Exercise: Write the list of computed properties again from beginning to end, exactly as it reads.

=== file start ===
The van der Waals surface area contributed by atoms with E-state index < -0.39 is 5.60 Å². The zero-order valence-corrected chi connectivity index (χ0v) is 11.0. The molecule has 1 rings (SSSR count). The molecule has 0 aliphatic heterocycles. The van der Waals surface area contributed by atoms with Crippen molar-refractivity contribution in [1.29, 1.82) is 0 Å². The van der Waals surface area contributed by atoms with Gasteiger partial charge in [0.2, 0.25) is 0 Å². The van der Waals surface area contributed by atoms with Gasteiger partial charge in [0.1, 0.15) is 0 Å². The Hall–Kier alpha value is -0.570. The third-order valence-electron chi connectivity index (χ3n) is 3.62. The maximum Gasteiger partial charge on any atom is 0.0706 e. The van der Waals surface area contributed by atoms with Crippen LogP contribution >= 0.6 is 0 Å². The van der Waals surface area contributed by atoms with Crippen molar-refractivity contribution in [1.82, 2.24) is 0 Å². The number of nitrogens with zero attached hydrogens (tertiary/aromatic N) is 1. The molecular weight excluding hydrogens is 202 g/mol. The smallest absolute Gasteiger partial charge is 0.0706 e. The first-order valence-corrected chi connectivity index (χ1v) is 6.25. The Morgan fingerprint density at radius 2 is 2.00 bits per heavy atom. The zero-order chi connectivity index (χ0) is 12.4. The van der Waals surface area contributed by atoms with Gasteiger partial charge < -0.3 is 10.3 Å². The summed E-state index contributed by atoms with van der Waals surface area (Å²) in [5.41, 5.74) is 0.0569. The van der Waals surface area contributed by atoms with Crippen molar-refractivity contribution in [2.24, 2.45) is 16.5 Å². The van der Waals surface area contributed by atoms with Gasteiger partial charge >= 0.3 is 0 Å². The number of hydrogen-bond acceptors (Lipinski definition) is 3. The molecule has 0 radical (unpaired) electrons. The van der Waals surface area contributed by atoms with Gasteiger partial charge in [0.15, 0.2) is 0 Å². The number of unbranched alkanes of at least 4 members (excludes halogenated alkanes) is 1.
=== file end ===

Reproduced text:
The van der Waals surface area contributed by atoms with E-state index < -0.39 is 5.60 Å². The zero-order valence-corrected chi connectivity index (χ0v) is 11.0. The molecule has 1 rings (SSSR count). The molecule has 0 aliphatic heterocycles. The van der Waals surface area contributed by atoms with Crippen molar-refractivity contribution in [1.29, 1.82) is 0 Å². The van der Waals surface area contributed by atoms with Gasteiger partial charge in [0.2, 0.25) is 0 Å². The van der Waals surface area contributed by atoms with Gasteiger partial charge in [0.1, 0.15) is 0 Å². The Hall–Kier alpha value is -0.570. The third-order valence-electron chi connectivity index (χ3n) is 3.62. The maximum Gasteiger partial charge on any atom is 0.0706 e. The van der Waals surface area contributed by atoms with Crippen LogP contribution >= 0.6 is 0 Å². The van der Waals surface area contributed by atoms with Crippen molar-refractivity contribution in [1.82, 2.24) is 0 Å². The number of nitrogens with zero attached hydrogens (tertiary/aromatic N) is 1. The molecular weight excluding hydrogens is 202 g/mol. The smallest absolute Gasteiger partial charge is 0.0706 e. The first-order valence-corrected chi connectivity index (χ1v) is 6.25. The Morgan fingerprint density at radius 2 is 2.00 bits per heavy atom. The zero-order chi connectivity index (χ0) is 12.4. The van der Waals surface area contributed by atoms with Gasteiger partial charge < -0.3 is 10.3 Å². The summed E-state index contributed by atoms with van der Waals surface area (Å²) in [5.41, 5.74) is 0.0569. The van der Waals surface area contributed by atoms with Crippen molar-refractivity contribution in [2.24, 2.45) is 16.5 Å². The van der Waals surface area contributed by atoms with Gasteiger partial charge >= 0.3 is 0 Å². The number of hydrogen-bond acceptors (Lipinski definition) is 3. The molecule has 0 radical (unpaired) electrons. The van der Waals surface area contributed by atoms with Gasteiger partial charge in [0.15, 0.2) is 0 Å². The number of unbranched alkanes of at least 4 members (excludes halogenated alkanes) is 1.